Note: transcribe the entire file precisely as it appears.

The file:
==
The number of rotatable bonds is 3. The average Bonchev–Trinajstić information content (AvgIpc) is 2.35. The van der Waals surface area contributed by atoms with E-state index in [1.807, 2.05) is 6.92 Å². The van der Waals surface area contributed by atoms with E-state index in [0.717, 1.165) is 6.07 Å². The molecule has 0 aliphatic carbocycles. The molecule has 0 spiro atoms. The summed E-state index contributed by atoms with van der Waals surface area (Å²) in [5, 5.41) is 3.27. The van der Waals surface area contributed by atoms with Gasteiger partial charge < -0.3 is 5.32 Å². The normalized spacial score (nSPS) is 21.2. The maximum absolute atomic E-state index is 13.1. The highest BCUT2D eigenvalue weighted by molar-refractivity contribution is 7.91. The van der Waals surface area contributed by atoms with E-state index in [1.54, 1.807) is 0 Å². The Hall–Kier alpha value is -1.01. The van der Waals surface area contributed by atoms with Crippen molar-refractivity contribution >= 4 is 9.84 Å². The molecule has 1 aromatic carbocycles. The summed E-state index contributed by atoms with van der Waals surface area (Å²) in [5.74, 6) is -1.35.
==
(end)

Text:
The number of rotatable bonds is 3. The average Bonchev–Trinajstić information content (AvgIpc) is 2.35. The van der Waals surface area contributed by atoms with E-state index in [1.807, 2.05) is 6.92 Å². The van der Waals surface area contributed by atoms with E-state index in [0.717, 1.165) is 6.07 Å². The molecule has 0 aliphatic carbocycles. The molecule has 0 spiro atoms. The summed E-state index contributed by atoms with van der Waals surface area (Å²) in [5, 5.41) is 3.27. The van der Waals surface area contributed by atoms with Gasteiger partial charge < -0.3 is 5.32 Å². The normalized spacial score (nSPS) is 21.2. The maximum absolute atomic E-state index is 13.1. The highest BCUT2D eigenvalue weighted by molar-refractivity contribution is 7.91. The van der Waals surface area contributed by atoms with E-state index in [1.54, 1.807) is 0 Å². The Hall–Kier alpha value is -1.01. The van der Waals surface area contributed by atoms with Crippen molar-refractivity contribution >= 4 is 9.84 Å². The molecule has 1 aromatic carbocycles. The summed E-state index contributed by atoms with van der Waals surface area (Å²) in [5.74, 6) is -1.35.